The swift retrieving and agile mind displayed on the court did not indicate the anxiety inside Harinder Pal Singh Sandhu’s mind. Like draping a veil over a torn fabric, the Indian buzzed around the court at the Willingdon Sports Club, as if on wheels.

“There are things on court I cannot do. I won’t tell,” quipped the smiling champion, soaking in the winning feeling after the 11-5, 11-6, 11-7 verdict at the PSA Challenger Tour event.

Ready to fight for every point at the HCL SRFI Indian Squash Tour third leg, he brushed aside the 120-ranked Tomotaka Endo in three games for the men's open title.

The powerful Japanese may have known about the fitness issues dogging his rival over a year and may have planned to take advantage of Harinder, supposedly tentative about the load on his body in the rehabilitation phase, following a back injury.

He became familiar with medical terms like disc bulges, nerve impingements and scoliosis.

Harinder got sharper with each winner and celebrated each point like an escape from a road to hell and back. The Indian has been advised “dos and don’ts” by the sports medicine experts, he did the dos smartly enough to walk away an easy winner.

For those watching through the glass back at WSC, applauding the strokes and angles deployed with deadly effect, applauding his mobility on court and whiplash shots, life was a dark tunnel for Harinder during this time in 2018 and afterwards.

“I have to give 200 per cent in every match to move ahead. I have not fully recovered,” he said, adding: “2019 was very painful, very depressing after getting injured last December. The thought that I may not be able to play again. It took three months to get free from the pain. Squash was not even in my mind, I just wanted to be well, be usual again.”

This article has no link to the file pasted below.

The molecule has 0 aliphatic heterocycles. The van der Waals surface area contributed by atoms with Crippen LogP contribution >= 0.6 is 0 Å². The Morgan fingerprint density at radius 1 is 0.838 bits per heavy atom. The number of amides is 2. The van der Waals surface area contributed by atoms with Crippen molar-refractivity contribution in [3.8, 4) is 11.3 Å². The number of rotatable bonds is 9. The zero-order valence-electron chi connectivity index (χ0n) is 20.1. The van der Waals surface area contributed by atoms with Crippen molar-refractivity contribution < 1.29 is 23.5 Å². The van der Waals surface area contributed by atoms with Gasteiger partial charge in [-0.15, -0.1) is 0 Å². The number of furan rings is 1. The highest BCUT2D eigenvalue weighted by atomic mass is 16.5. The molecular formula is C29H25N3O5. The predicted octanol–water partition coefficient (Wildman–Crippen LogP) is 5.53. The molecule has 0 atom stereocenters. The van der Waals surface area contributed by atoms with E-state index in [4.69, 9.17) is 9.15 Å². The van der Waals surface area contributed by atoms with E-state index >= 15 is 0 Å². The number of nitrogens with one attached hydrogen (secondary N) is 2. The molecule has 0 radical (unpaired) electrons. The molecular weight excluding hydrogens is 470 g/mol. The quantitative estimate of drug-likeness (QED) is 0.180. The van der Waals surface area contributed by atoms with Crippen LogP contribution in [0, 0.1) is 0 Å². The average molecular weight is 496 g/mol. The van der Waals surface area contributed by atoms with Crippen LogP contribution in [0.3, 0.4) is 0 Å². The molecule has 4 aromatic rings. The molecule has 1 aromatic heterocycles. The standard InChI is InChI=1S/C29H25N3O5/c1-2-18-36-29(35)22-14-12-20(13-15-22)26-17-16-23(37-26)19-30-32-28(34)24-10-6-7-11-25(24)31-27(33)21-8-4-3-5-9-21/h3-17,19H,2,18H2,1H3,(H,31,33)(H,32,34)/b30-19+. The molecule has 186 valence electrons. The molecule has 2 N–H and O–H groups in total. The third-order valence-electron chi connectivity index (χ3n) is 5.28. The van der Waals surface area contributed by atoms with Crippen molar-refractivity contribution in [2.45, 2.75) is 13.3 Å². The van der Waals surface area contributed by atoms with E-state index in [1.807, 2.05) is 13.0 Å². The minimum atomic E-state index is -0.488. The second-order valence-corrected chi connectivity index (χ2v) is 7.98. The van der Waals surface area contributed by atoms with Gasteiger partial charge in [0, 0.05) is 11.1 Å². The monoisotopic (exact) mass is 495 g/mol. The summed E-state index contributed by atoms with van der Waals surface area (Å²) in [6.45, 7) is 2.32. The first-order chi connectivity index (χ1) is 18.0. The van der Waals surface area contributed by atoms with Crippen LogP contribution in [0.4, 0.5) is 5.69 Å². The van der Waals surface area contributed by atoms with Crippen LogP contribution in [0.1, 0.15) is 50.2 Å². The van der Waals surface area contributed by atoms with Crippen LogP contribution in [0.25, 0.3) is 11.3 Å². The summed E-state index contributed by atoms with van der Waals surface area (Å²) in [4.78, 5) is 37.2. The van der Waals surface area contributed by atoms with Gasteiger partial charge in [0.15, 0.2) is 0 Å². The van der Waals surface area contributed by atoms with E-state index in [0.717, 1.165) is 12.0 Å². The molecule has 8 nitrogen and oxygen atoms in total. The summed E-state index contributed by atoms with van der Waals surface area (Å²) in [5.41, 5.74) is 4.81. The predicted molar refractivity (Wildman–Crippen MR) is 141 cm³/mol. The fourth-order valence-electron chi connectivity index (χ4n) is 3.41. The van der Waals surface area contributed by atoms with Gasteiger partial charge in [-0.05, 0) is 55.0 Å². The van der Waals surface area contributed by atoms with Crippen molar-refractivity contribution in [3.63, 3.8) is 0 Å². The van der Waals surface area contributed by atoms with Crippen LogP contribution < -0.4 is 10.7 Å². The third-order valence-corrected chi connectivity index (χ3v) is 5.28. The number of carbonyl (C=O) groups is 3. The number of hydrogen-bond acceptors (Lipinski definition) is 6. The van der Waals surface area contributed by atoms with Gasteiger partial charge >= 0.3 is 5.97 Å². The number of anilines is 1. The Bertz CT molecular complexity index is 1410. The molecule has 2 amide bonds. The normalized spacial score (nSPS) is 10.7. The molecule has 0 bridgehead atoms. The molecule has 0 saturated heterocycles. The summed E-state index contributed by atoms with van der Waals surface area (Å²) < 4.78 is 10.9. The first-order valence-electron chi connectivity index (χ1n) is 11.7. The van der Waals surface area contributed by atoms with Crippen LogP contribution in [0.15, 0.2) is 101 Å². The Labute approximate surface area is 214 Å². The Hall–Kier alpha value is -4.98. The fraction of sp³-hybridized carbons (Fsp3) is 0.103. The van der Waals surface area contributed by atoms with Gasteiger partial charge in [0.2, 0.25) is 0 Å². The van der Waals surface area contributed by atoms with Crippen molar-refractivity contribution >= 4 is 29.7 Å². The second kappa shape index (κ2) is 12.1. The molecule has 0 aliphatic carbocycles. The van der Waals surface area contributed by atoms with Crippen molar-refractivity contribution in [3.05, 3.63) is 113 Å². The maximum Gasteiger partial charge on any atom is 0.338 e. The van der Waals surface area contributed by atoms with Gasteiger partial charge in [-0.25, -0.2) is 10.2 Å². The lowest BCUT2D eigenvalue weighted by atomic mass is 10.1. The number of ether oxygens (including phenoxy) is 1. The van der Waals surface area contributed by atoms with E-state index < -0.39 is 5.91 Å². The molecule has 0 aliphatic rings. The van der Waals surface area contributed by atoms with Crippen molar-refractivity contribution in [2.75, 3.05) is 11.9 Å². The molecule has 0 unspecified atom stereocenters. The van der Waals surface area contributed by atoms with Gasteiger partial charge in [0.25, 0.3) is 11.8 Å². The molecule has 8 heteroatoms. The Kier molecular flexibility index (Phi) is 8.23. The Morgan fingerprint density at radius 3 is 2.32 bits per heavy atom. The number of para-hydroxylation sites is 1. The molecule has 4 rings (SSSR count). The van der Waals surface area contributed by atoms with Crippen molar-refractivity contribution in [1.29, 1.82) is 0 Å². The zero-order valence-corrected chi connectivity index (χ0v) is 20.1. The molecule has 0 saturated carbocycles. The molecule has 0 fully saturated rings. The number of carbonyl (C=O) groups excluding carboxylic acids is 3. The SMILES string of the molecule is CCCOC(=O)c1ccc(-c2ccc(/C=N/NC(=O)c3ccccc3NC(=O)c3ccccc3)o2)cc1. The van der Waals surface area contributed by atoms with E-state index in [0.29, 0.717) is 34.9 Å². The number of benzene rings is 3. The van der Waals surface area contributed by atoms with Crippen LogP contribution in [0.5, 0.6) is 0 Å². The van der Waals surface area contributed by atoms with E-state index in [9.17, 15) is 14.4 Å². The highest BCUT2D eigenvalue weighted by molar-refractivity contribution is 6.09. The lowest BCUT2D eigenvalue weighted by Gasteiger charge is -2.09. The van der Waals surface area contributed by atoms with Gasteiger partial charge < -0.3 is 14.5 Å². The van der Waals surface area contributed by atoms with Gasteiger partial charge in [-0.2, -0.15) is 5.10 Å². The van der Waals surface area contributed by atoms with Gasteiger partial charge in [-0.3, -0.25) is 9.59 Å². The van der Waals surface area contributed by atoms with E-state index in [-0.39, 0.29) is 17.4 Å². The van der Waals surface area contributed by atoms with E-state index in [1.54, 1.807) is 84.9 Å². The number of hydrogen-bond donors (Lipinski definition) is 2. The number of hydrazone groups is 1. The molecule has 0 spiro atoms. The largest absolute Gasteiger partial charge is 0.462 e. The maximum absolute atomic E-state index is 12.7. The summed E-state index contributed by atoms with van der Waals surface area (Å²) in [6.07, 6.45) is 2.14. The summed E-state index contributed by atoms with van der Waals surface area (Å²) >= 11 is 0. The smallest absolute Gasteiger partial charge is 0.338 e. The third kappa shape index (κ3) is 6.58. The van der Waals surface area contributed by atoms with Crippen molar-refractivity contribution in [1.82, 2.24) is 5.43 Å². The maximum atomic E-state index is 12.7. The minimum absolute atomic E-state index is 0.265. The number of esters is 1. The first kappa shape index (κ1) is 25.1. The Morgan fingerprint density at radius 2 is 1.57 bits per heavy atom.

Harinder won four matches en route to a coveted title, triumphing Czech Republic’s Ondrej Uherka in a match stretching almost one hour.

“This whole week was tough, I was not playing up to my mark. I told myself to hang in there till the match turns in my favour, because I am playing in my home country and even when you are not doing well, there is a lot of crowd support.”

He credited the experts at the Abhinav Bindra Targeting Performance Centre and Primal Patterns (specialists in peak performance fitness training) for recovery.

The Indian Squash Academy welcomed his return to the court after rehabilitation and motivated him. “They helped me re-educate my body, how to lift things, how to bend properly. My body was not the same it was for so many years, so I went through a full re-education. I took it day by day, week by week,” he said.

New Year resolutions include lasting the course in two tournaments early in 2020, for a pro with a career-high 47 ranking in 2018.

“I hope my body holds and I will be able to carry this form in the Jaipur leg of HCL SRFI Indian Tour in January and the Senior Nationals in February.” With trophy in hand, the ready smile takes over, covering up whatever he went through just to get back on to a squash court.